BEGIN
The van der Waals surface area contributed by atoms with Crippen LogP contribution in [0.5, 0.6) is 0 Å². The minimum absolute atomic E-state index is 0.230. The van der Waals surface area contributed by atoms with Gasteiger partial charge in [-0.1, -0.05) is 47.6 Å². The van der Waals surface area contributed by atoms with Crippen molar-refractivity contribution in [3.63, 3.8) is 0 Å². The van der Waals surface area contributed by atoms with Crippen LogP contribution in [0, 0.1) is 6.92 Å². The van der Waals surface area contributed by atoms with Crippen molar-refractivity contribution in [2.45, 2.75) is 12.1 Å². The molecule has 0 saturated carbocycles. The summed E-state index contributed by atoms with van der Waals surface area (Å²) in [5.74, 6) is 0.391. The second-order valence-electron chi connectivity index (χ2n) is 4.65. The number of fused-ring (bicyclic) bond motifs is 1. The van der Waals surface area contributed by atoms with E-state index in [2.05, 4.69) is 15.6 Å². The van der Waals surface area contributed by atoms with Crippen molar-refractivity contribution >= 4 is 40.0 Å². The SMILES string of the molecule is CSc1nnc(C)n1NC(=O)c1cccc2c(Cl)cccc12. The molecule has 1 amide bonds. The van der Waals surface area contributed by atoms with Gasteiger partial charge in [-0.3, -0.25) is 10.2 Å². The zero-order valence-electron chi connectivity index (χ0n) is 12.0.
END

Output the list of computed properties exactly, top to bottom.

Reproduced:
The van der Waals surface area contributed by atoms with Crippen LogP contribution in [0.5, 0.6) is 0 Å². The minimum absolute atomic E-state index is 0.230. The van der Waals surface area contributed by atoms with Gasteiger partial charge in [-0.1, -0.05) is 47.6 Å². The van der Waals surface area contributed by atoms with Crippen molar-refractivity contribution in [3.63, 3.8) is 0 Å². The van der Waals surface area contributed by atoms with Crippen LogP contribution in [0, 0.1) is 6.92 Å². The van der Waals surface area contributed by atoms with Crippen molar-refractivity contribution in [2.45, 2.75) is 12.1 Å². The molecule has 0 saturated carbocycles. The summed E-state index contributed by atoms with van der Waals surface area (Å²) in [5.74, 6) is 0.391. The second-order valence-electron chi connectivity index (χ2n) is 4.65. The number of fused-ring (bicyclic) bond motifs is 1. The van der Waals surface area contributed by atoms with E-state index in [2.05, 4.69) is 15.6 Å². The van der Waals surface area contributed by atoms with Crippen molar-refractivity contribution >= 4 is 40.0 Å². The SMILES string of the molecule is CSc1nnc(C)n1NC(=O)c1cccc2c(Cl)cccc12. The molecule has 1 amide bonds. The van der Waals surface area contributed by atoms with Gasteiger partial charge in [-0.3, -0.25) is 10.2 Å². The zero-order valence-electron chi connectivity index (χ0n) is 12.0.